Why Does Running Make Your Toenails Fall Off?
As a runner, your feet are subjected to a lot of indignities. Sweaty socks, dirty shoes, and all that impact. So much impact. Every time you slam your feet into the ground, that force travels all the way up your body—but it’s your feet that bear the brunt of the abuse, which is why so many runners are well acquainted with one of the more unpleasant effects of running: black toenails.
What Causes a Black Toenail?
First, let’s go over some basic anatomy: Your toenails (and fingernails) come from something called the nail bed. “If you look at the base of your fingernails, you can sometimes see a little white half moon section called the lunula,” explains Daniel Paull, M.D., an orthopedic surgeon and sports medicine expert. “This is part of the nail bed, and where the nail itself comes from.”
OK, back to the effects of running. When you’re logging long distances or running at high intensities, it’s inevitable that your toenails will bang against the front, top, or sides of your shoe’s toebox. “This usually happens during the push-off phase when the toes are extended and hit the top of the shoe,” says Paull. Add to that the fact that your feet swell when you run, and you’ve got a situation that’s ripe for microtraumas to occur, explains Suzanne Fuchs, DPM, a foot and ankle physician and surgeon specializing in sports medicine.
When your nail turns black or blue, “it’s because those microtraumas have caused small blood vessels to rupture,” says Paull. Your nail is really only stained or appears discolored; “what you’re seeing, at least initially, is a collection of blood beneath the nail,” he adds. “The medical term for this is a subungual hematoma.”
What Actually Makes the Toenail Fall Off?
When enough blood collects beneath the nail, it starts to separate the nail from the toe itself. “In other words, the blood is pushing the toenail off of the toe,” says Paull. “The toenails are attached to the toe around the edges, and when enough blood collects, it creates enough force to separate the nail.”
BTW, if your toenail turns white, like the tip of your fingernails, without any black or blue coloring, that could also mean the nail plate has separated from the nail bed, says Fuchs.
What Should You Do About a Black or Loose Toenail?
Don’t let a slight discoloration freak you out; that probably doesn’t mean you're going to lose your toenail. “If the hematoma covers less than a quarter of the nail, just keep an eye on it—it should completely grow out within 10 months or so,” says Fuchs.
If your entire toenail is a casualty to the effects of running and you aren’t in a lot of pain, then you can probably just wait for it to grow back. “Toenails generally grow at about one-third the rate of fingernails,” says Paull. “Some accounts say that it takes 12 to 18 months for the toenail to grow out fully.”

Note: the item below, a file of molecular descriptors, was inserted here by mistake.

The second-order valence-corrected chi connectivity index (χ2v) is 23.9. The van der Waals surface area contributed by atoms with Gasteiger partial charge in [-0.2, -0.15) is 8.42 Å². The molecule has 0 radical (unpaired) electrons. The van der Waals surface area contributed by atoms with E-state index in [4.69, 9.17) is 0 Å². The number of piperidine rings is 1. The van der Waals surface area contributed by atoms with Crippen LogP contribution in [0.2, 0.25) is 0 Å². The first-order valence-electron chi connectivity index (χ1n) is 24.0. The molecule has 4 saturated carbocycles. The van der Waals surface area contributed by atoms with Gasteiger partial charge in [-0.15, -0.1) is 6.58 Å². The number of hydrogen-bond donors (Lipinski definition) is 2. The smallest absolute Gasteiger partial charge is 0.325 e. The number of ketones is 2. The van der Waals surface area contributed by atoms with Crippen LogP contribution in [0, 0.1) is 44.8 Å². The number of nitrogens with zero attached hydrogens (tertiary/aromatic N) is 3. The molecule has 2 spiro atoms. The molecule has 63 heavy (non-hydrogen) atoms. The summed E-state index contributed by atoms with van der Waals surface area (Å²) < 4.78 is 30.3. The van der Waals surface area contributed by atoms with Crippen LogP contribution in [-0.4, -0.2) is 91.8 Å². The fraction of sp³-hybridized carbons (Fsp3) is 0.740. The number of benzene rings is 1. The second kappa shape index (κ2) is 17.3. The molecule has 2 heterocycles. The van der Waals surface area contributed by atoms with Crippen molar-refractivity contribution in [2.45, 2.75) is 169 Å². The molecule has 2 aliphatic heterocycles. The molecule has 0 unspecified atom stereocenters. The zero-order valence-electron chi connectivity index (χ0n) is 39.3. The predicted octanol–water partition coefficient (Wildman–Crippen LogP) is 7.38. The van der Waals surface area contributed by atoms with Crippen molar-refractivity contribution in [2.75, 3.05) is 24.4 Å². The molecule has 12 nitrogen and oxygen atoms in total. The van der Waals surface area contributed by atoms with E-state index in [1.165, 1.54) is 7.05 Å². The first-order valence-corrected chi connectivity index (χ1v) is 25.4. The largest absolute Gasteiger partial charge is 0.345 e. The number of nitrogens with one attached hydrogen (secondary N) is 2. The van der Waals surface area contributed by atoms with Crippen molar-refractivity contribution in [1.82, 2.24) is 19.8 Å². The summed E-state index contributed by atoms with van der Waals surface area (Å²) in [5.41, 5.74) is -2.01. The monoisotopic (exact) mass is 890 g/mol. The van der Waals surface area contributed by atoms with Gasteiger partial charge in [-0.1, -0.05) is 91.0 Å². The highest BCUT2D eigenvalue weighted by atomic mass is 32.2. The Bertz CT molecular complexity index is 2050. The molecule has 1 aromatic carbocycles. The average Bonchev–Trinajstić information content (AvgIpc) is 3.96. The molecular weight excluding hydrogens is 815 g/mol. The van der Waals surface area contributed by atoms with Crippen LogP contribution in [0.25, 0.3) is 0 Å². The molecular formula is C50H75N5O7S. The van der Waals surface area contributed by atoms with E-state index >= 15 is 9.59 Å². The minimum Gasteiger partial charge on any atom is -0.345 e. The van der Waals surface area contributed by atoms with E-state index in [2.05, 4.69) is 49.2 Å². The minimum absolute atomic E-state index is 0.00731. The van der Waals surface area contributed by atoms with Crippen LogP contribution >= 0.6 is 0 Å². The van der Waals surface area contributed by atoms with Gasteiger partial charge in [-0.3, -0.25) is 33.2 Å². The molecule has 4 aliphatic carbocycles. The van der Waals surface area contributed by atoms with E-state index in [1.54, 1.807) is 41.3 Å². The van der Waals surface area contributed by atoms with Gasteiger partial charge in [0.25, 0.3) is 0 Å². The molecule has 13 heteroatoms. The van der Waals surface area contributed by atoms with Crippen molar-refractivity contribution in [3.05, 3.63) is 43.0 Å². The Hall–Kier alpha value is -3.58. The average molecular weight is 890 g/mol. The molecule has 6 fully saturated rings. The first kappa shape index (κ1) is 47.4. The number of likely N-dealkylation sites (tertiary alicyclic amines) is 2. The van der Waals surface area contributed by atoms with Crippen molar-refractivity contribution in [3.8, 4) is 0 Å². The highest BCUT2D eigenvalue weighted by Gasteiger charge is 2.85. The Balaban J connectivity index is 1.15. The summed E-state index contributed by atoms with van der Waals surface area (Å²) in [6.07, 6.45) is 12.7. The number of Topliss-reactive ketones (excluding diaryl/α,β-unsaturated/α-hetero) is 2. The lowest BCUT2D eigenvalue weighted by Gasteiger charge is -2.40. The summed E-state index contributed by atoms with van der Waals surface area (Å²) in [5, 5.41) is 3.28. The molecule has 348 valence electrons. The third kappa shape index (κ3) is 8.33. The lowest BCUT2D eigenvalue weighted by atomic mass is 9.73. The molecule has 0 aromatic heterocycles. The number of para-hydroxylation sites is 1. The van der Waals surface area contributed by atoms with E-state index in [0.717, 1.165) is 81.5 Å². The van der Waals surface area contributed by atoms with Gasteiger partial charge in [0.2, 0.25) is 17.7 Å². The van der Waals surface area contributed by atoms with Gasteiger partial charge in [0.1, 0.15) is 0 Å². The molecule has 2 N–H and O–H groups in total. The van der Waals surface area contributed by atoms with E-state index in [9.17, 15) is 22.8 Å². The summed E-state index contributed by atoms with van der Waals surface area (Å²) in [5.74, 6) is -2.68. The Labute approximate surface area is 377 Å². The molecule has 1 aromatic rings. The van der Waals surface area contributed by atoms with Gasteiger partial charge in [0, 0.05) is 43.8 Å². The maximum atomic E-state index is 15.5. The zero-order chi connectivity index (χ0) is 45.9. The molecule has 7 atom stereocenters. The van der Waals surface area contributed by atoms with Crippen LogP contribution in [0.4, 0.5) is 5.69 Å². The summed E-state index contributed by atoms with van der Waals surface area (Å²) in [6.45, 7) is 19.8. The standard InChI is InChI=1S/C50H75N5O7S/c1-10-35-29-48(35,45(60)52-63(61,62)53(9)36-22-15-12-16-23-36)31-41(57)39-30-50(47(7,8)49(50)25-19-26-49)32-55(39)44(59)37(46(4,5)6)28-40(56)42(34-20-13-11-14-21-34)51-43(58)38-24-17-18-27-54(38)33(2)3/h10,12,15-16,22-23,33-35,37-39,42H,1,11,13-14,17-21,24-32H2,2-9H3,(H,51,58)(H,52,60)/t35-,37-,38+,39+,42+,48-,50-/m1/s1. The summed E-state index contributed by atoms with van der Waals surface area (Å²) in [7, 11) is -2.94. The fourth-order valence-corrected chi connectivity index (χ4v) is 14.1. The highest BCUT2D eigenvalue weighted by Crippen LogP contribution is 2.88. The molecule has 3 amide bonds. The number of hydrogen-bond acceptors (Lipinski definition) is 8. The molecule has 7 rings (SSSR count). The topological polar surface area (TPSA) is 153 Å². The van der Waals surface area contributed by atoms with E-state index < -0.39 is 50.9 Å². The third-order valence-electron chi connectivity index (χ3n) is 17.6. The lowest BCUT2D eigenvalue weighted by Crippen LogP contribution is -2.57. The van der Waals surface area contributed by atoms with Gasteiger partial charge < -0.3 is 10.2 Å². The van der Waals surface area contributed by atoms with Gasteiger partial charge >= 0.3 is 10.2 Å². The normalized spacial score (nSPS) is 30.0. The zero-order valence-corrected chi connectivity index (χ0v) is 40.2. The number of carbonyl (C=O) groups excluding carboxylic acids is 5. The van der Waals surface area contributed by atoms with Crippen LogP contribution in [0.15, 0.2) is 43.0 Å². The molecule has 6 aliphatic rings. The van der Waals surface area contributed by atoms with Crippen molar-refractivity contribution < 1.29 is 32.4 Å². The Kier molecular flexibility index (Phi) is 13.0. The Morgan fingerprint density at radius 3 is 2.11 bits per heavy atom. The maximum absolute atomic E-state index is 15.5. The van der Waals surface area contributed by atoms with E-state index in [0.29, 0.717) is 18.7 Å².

But if more than a quarter of your nail is discolored, “I recommend runners see a foot specialist immediately,” says Fuchs. “The blood may need to be drained or the nail removed.” That much blood could mean the nail bed is lacerated or ulcerated (AKA torn, cut, or with an open sore), says Fuchs, and in this case, you need to see an orthopedic surgeon to suture the nail bed back together so your nail will grow out properly again, says Paull.
Whatever you do, don’t just wait for the nail to fall off if you’re experiencing any kind of pain or discomfort. “As a runner, your feet are everything,” says Fuchs. “Go see a specialist in order to prevent problems later on. You don’t want to not take any chances with increased irritation or infection.” And if you totally ignore toenail issues, you might end up with permanently thick, brittle, and discolored nails which are more susceptible to hard-to-treat fungal infections, Fuchs says (gross).
How to Prevent Black Toenails
Don’t think you’re in the clear just because you’re not marathon training. “I usually see these issues in people who are long-distance runners or who run at least four miles every day, but they can occur in anyone who runs,” says Fuchs. Losing toenails may be one of the less sexy side effects of running, but it is pretty common.
In running, the microtrauma that leads to black toenails mostly has to do with shoe fit, says Paull. “That’s why it is important to have a shoe that fits well and has a large toe box, which will give your toes more room and decrease the incidence of microtrauma,” he says. “Cutting your toenails also helps, as long toenails can make the rubbing worse.”
You can also add extra protection to your feet. “Some socks have an area to cushion or protect your toes,” says Fuchs. “There are also toe coverings or caps that you can place on your toe to absorb the shock and protect the nail.”
Just know that the farther you run, the more microtrauma to the toes you are potentially inducing—and black toenails or toenails that go MIA may be a regular part of your routine.